A few weeks back, I was doing what I normally do on a Friday night—drinking wine and hanging out with friends. The conversation turned to pubic grooming habits at one point, and as we were sharing thoughts, one of my friends made a comment that ended with, “Well, I don’t know, it’s not like I watch porn.” Another friend nodded and continued the conversation while my eyes nearly popped out of my head. It’s very unlikely that this friend has never seen porn (according to a 2015 survey, 31 percent of American women watch porn a week), so then, why did she feel the need to deny it in front of two of her closest friends?
The next night I was out to dinner with my other friend Ellie, who told me that she had just found out that one of her closest friends, Jessica, was into nipple clamps—but she only knew because the asshole Jessica was hooking up with had sent photos of the clamps to his friends, one of which was forwarded to Ellie. Jessica had never talked about this sexual preference with Ellie, so it was a complete surprise.
It all begged the question—how much do we really share with our friends about our sex lives? Sure, we talk about sex, but what gets shared tends to be the safe stuff that we can discuss over brunch (favorite positions, how long a romp lasted, any particularly steamy moments)—and not the aspects of our sex lives that might make us feel vulnerable (kinks, preferences, anything not vanilla).
Now, it’s totally fair to keep your sexual proclivities to yourself if you’d like. But if we’re not giving our friends the full picture when it comes to any non-vanilla preferences, it seems like the only people who will know about a BFF’s S&M kink is their partner. And hopefully that partner is super supportive and the two of them are having an amazing time going at it as you read this—but what about those people like Jessica’s partner who would use someone’s kink to try and shame them? After all, we live in an age of hook-ups and people starting their first serious relationships later in life, which means that casual partners could be the only ones who know about our sexual preferences, and the only ones with whom we share the more vulnerable parts of our sexuality.
As a result, we’re susceptible to letting random people shape the way we think of our own sexuality based on their reaction to our proclivities, and one negative reaction could make us feel self-conscious about our sexual expression. Think about it: What if you had never told anyone besides your sex buddies about your enthusiasm for anal plugs, and one time a partner reacts by recoiling? Because there’s no larger frame of reference for how people respond to your kink, that reaction could be pretty hurtful.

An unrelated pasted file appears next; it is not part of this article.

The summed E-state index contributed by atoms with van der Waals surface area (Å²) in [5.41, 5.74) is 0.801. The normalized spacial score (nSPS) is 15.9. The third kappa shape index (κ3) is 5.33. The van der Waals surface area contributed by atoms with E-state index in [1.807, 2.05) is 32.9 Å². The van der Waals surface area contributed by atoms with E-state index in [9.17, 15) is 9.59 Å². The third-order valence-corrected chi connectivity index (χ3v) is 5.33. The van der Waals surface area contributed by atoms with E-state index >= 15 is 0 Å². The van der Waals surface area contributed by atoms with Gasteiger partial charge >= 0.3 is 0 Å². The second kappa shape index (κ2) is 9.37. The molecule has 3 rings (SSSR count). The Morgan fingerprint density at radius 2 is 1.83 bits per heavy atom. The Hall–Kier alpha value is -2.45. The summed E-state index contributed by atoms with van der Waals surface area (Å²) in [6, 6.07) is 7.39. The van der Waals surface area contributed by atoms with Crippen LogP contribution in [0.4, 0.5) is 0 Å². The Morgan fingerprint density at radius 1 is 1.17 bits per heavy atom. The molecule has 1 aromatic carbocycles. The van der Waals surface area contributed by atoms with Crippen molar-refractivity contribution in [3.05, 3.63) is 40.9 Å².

And that’s kind of BS, right? Wouldn’t it be better if we all knew that there was a group of people out there who totally accepted us and our sexuality, so that if a casual partner—or any partner—tries to make us feel inferior about it, it won’t be taken to heart? And that’s exactly why everyone should have a sex positive community.
If your friends seem to be more open and sex positive, it might be worth trying to make that community out of the people who are already supporting you. After all, why wouldn’t we share these private things with our closest friends, AKA the people who are supposed to love us no matter what? You can start by having a conversation about why it’s important to you to let them into this part of your life.
That said, some people aren’t lucky enough to have friends that they feel comfortable talking about their sexuality with, but there are other ways to find a sex positive support group. A virtual group can be a great place to ask questions and revel in the knowledge that other like-minded, sexually explorative people exist. There are podcasts like the Savage Lovecast, which has a strong community of dedicated listeners who address each other’s questions on air, and you can also get a weekly dose of sex positivity with the Sex with Emily podcast. It’s worth poking around on the iTunes store to see what kind of show you’d most connect with.
There are also many large, private Facebook groups of sex positive people that exist for members to share their experiences, ask questions, and give opinions. I’m personally a part of one called “VagTalk,” and I love the candor and support that members bring to the group. Many of these groups are request-to-join, so do some digging to find the one that would be best for you.
All in all, when we don’t have honest conversations about sexuality, it keeps sex taboo and robs us of fruitful connections that we could be making with other like-minded people. So not only is joining a sex-positive support system a good way to empower yourself, but the people you have these conversations with will also probably have some great suggestions to amp up your sex life. Now that’s truly a win-win!
Alanna Greco is a writer and editor living in New York.